The tech world was taken by surprise last night when Google announced the sale of Motorola, the smartphone maker it acquired just two years ago for $12.5 billion, to China’s Lenovo in a cut-price $2.91 billion deal. The sale was first reported by the New York Times before being confirmed by Google’s Larry Page in a blog post shortly thereafter. It’s said that the deal is for Motorola’s handset business only, and that Google will keep most of the company’s patents.
At first glance it looks as if Google has taken a massive loss on the deal, but that’s not the full picture. As Forbes reports, when Google first acquired Motorola, it also got its hands on the company’s $3.2 billion cash pile, plus an additional $2.4 billion in deferred tax assets, resulting in a net acquisition cost of just $6.9 billion. Add on the $2.3 billion sale of Motorola’s set top box business to Arris Group, plus the $75 million it received from the sale of Motorola’s factories to Flextronics, and that further reduces Google’s cost to just $3.85 billion.
With the sale of Motorola to Lenovo, that means Google spent under a billion dollars for a bunch of patents it previously valued at $5.5 billion – not such a bad deal when you look at it that way.
A waste of money?
Despite the savings, it’s fair to say that Motorola’s patents benefited Google less than the company had anticipated. At the time of the acquisition, Google said that the patents would “increase competition by strengthening Google’s patent portfolio [and] enable us to better protect Android from anti-competitive threats from Microsoft, Apple and other companies,” but that just hasn’t happened. Rather, Google has faced increased scrutiny from regulators and a number of courtroom defeats, including being found to be in breach of obligations to license its patents according to FRAND (fair, reasonable and nondiscriminatory) terms.
Google did win a handful of court cases, but this brought in very little reward. In one case where Motorola emerged victorious against Microsoft, the judge awarded it a measly $1.7 million in annual royalties rather than the $4 billion it wanted.
As for actually selling phones (Motorola’s main business), the company hasn’t sold too many of them either. Since Google took over the company, it’s come up with a few decent handsets like the Moto X and the Moto G, but that wasn’t enough to regain footing in the Android handset markets. Indeed, in its most recent quarter, the firm suffered a loss of some $248 million, which was far greater than the same quarter in the previous year.
For these reasons, it’s hard to see Google’s acquisition of Motorola as a success – certainly, it never really “supercharged the Android ecosystem” as Google had hoped.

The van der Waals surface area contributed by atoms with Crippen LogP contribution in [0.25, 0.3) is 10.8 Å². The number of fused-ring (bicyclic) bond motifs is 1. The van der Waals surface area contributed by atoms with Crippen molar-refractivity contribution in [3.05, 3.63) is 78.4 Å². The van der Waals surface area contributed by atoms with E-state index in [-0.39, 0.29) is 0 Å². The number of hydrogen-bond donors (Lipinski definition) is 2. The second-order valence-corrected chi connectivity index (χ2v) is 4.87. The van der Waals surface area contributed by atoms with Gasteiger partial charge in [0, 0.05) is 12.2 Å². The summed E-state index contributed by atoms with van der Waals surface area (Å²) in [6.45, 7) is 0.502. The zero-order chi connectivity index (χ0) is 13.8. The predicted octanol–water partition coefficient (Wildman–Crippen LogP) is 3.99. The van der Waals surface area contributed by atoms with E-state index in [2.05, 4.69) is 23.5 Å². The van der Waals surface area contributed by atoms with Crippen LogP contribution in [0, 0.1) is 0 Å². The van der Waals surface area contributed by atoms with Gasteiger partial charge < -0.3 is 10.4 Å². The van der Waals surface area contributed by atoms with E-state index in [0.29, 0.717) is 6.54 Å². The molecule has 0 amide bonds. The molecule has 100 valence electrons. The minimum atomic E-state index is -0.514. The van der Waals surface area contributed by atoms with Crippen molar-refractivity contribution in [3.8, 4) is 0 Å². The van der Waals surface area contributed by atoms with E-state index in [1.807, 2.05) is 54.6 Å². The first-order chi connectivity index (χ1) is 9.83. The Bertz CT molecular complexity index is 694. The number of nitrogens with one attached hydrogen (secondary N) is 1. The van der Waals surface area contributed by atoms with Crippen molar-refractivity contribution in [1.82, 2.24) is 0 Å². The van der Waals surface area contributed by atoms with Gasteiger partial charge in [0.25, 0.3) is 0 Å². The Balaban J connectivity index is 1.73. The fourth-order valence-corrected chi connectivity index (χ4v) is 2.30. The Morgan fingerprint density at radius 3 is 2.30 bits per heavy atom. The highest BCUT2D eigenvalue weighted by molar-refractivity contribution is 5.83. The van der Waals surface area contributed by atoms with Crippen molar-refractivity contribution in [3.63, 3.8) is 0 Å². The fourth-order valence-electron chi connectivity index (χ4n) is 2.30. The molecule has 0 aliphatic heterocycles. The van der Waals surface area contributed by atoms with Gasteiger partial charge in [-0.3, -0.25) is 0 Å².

“A true force in mobility”
As far as Lenovo is concerned, the deal is an interesting one. The Chinese company has had mixed success in the mobile arena to date – it has done very well on its home turf, but its phones are largely unheard of in markets like North America and Europe. The company has long been linked with the acquisition of an established smartphone brand – notably BlackBerry – to help bolster its efforts in these markets, so it will be interesting to see what it does with Lenovo.
Speaking to the Wall Street Journal last night, Lenovo Chairman and CEO Yang Yuanquing said that the company plans to keep the Motorola brand alive, alongside its own portfolio of tablets and phones. In addition, Yang confidently predicted sales of 100 million handsets this year after it completes the Motorola deal. Yang added that Lenovo “can further grow the business, not just in the US and Latin America, where [the Motorola brand] is strong today.
Yang’s comments were echoed by Motorola’s CEO Dennis Woodside, who said that the deal will “combine two challenger brands” and will ultimately see them become “a true force in mobility.”
That of course, will only happen if and when the deal is completed. It should be noted that Larry Page said, “The deal has yet to be approved in the US or China, and this usually takes time.” Although Lenovo isn’t nearly as controversial a company as, say, Huawei, there is a risk that the deal could hit a stumbling block. Don’t forget that Motorola is involved in the very sensitive business of telecommunications, and American regulators are easily spooked by the involvement of Chinese companies in this field.
It is said that Lenovo’s bid for BlackBerry was derailed by the Canadian government, mainly because of the fact that it places a lot of trust in that company’s enterprise security, so expect a contentious review period for this deal too.